Late Breaking News
HHS and USPHS
WASHINGTON, DC—The hepatitis C (HCV) treatment program in VA marks its 10-year anniversary this year on a note of hopeful expectation. For years the only treatment for HCV has been combination pegylated interferon and ribavirin—a treatment with harsh side effects and a cure rate between 20% and 25% among VA patients. But several new drugs currently in development promise to almost double that success rate, which is good news for VA’s 150,000 HCV patients.
WASHINGTON, DC—A report released last month by a nonprofit organization calls for increased education efforts to encourage flu vaccination, especially among minority groups.
WASHINGTON, DC—Military and civilian researchers are embarking on efforts to develop regenerative therapies that could help injured servicemembers who survived the battlefield, but have sustained serious facial injuries.
BETHESDA, MD—For years now, physicians have been imploring the nation to get more exercise. Pointing to research showing great benefits in overall health and in combating chronic disease, researchers have also been pressing employers to include exercise and nutrition programs into the workplace.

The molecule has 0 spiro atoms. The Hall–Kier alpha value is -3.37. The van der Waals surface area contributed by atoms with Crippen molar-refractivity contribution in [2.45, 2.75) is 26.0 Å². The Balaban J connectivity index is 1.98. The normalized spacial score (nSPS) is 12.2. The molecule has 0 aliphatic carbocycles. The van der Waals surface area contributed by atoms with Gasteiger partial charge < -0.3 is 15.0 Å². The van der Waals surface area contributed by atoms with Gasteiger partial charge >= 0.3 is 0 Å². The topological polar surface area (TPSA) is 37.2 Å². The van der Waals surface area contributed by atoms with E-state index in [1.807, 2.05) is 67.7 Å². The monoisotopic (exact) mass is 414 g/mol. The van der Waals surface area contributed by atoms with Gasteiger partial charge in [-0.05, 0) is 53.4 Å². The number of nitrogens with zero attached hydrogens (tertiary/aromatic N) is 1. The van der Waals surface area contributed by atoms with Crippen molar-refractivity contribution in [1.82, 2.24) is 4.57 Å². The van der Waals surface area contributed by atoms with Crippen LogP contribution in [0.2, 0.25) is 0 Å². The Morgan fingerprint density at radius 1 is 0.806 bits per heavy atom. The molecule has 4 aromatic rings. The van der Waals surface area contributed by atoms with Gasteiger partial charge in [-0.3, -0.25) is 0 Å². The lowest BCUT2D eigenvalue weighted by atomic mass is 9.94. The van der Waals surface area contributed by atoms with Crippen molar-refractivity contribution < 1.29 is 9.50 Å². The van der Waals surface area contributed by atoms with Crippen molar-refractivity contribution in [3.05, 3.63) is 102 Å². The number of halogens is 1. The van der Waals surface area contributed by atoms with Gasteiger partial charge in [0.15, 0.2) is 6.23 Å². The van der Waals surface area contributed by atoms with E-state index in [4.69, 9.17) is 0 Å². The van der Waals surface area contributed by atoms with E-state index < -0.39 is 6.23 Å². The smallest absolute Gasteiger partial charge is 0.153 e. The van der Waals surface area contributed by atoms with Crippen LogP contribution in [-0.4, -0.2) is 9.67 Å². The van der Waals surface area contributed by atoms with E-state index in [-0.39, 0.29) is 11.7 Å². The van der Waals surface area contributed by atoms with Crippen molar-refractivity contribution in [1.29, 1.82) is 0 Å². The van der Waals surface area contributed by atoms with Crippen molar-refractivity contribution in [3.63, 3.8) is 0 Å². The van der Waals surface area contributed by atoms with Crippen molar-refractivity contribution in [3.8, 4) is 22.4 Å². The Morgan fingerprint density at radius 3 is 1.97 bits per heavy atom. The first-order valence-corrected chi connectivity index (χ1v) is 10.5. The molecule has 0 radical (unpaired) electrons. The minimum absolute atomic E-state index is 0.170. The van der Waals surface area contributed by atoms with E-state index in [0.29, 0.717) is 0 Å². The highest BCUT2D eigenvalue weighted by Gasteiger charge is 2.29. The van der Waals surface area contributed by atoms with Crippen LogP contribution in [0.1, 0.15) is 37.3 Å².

WASHINGTON, DC—Established by Congress in 1997 to respond to the diabetes epidemic in Indian Country, the Special Diabetes Program for Indians (SDPI) provides funding for diabetes treatment and prevention services for IHS, Tribal, and Urban Indian health programs.
WASHINGTON, DC—At the age of 19, Marvelyn Brown, a college student, was sick in the hospital when she was confronted with the news that she was HIV positive.
WASHINGTON, DC—Research into women’s healthcare has improved over the last 20 years, but still lags in several key areas, according to an IoM report released last month.
WASHINGTON, DC—A Senate committee criticized IHS officials for serious mismanagement issues as well as poor performance by some employees in its Aberdeen Area at a hearing held in September.
WASHINGTON, DC—The CDC is recommending for the first time that all Americans six months and older get vaccinated for the flu. CDC Director Thomas Frieden, MD, explained at a news conference last month that the universal influenza vaccine recommendation was made because the flu can be serious even in healthy people.
BETHESDA, MD—While most of the Healthcare and Education Reconciliation Act‚ the 2,000 page health care reform bill signed into law by President Obama in March‚ is centered on ensuring all Americans have access to health insurance, there are a number of implications for clinicians, federal and private, and for clinical researchers.
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- Physician Overcomes TBI to Return to Active-Duty Medicine
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